It’s been known for some time that sleep apnea can cause heart problems, but new research says disrupted sleep by itself, without the presence of sleep apnea, can cause similar problems.
Obstructive sleep apnea, sleep interrupted by pauses in breathing, is a known risk for atrial fibrillation – an irregular heartbeat that can lead to strokes, heart failure and other heart-related complications. To look into whether non-apnea disruptions had a similar impact, researchers at the University of California, San Francisco examined three sources of data – each using a different approach – to isolate and confirm the effects of poor sleep on atrial fibrillation. Their analyses of these studies showed that:
Insomnia meant having trouble falling asleep, not getting enough sleep, or having poor sleep.
“The idea that these three studies gave us consistent results was exciting,” said lead study author Matt Christensen, currently a fourth-year medical student at the University of Michigan in Ann Arbor.
Past research has shown a link between poor sleep among people who already had AF. But this study focused on people whose pre-existing sleep disruptions were associated with developing AF later in life.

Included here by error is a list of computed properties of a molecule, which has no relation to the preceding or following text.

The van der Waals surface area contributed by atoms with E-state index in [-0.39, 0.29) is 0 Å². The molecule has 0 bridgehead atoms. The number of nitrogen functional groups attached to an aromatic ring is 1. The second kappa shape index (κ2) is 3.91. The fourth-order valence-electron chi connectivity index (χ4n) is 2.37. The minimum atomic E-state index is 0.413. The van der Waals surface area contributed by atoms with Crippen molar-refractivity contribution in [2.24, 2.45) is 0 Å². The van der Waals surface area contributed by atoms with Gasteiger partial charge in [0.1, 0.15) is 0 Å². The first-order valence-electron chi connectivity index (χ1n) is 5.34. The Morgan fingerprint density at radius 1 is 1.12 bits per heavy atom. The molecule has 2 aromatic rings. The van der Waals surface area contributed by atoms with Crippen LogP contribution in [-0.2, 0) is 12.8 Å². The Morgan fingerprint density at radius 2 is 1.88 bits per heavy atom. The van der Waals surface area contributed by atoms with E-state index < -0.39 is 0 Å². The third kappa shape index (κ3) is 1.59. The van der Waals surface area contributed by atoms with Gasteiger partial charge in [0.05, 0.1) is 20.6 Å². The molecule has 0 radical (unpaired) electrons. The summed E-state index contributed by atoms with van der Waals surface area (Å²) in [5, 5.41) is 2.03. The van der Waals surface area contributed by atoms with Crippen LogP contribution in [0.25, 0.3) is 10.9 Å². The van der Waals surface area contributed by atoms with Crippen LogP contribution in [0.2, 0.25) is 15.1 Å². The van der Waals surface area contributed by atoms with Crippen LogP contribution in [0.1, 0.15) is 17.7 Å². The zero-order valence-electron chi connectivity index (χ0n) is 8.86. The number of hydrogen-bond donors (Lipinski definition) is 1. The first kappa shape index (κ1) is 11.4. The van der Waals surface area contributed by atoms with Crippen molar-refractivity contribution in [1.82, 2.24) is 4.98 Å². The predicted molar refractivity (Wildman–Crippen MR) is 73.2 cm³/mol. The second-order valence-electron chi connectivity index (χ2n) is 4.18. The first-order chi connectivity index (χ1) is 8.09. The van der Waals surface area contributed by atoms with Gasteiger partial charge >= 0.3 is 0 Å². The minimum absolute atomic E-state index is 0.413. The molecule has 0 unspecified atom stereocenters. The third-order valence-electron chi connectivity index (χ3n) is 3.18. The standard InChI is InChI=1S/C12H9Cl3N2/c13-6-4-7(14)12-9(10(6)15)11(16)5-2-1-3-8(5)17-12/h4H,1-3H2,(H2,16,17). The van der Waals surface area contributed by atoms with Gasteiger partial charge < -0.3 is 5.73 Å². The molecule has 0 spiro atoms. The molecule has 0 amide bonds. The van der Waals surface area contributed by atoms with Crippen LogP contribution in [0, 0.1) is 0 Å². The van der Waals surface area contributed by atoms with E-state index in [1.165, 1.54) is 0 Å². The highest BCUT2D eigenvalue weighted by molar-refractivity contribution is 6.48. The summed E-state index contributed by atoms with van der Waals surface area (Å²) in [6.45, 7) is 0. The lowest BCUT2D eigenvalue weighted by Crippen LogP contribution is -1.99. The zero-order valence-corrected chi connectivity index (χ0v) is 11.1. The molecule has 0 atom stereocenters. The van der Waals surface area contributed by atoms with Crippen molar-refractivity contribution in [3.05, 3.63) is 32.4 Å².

The data sources included the Health eHeart Study – an internet-based cross-sectional study of more than 4,600 people; the Cardiovascular Health Study – an 11-year longitudinal study of just over 5,700 people, of which almost 1,600 (28 percent) developed atrial fibrillation; and the California Healthcare Cost and Utilization Project, a hospital-based database spanning five years and covering almost 14 million patients.
In all three studies, researchers adjusted for the effects of obstructive sleep apnea and AF risk factors that might also be related to sleep. Some of those factors were age, sex, race, diabetes, high blood pressure, heart failure and smoking.
Poor sleep is a known culprit for other heart disease risk factors such as high blood pressure, obesity and stroke.